Today, we have DVDs, so television shows like Little House On the Prairie can be watched by the whole family. This series is about decency and wholeness, celebrating the concept of right and wrong.
Now, you can get the series in full broadcast length and completely digitally remastered. The entire eighth season is on 6 discs, with the very last disc having two Little House On the Prairie movies. The movies are from season 9: Look Back to Yesterday and The Last Farewell. Now, that is a treat and something worth enjoying.
You can select episodes from the menu, so if you have a favorite you want to see, it’s easy to maneuver around and select the episode. You can even select individual scenes from episodes. Subtitles are available as well in different languages.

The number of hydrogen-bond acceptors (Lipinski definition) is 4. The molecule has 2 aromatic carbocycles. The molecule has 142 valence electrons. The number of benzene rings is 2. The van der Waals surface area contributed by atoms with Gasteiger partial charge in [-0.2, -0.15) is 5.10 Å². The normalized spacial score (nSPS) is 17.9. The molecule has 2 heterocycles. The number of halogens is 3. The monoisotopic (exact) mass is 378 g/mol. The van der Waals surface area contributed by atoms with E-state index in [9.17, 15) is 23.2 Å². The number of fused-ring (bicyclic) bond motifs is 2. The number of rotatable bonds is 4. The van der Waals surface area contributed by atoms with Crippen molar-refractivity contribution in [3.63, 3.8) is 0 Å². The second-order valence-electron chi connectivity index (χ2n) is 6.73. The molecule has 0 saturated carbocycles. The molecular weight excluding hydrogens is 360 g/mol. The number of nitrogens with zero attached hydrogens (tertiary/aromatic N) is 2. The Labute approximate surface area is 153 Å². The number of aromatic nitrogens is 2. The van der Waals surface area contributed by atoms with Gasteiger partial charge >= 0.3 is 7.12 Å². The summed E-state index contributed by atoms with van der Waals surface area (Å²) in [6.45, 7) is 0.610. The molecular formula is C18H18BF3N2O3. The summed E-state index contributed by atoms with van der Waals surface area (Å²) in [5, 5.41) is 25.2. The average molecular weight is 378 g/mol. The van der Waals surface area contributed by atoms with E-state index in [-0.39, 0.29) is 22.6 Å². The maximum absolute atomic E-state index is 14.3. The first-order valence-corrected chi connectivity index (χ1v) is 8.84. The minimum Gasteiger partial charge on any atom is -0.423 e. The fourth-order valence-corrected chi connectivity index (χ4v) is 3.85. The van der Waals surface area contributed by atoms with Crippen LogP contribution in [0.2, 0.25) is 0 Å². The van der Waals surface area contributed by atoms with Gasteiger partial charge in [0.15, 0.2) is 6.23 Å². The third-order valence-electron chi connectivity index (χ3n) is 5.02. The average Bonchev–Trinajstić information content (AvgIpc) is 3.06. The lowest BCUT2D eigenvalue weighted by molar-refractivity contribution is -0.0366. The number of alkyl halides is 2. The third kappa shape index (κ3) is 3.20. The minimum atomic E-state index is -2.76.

Instead of listing all the episodes like a catalog, I am going to highlight some favorite episodes of mine from the DVD package. A Christmas They Never Forgot is where the family gets snowed in on Christmas Eve, The Ingalls family and Esther Sue exchange family stories when they were younger. I just love flashbacks. No Beast So Fierce follows Charles and James as they go on a business trip together. James becomes friends with a wild dog that follows him everywhere after he feeds it. Stone Soup is kind of a silly title but is about three town kids coming together after a drought comes to Walnut Grove. Laura is pregnant and can’t keep up with the newly planted orchard while Almanzo is away.
All in all, this is a great package and a must for any family’s library. If you are not sure you want to purchase the DVDs yet, search Amazon Prime and watch a couple of episodes and see if your family likes the programming.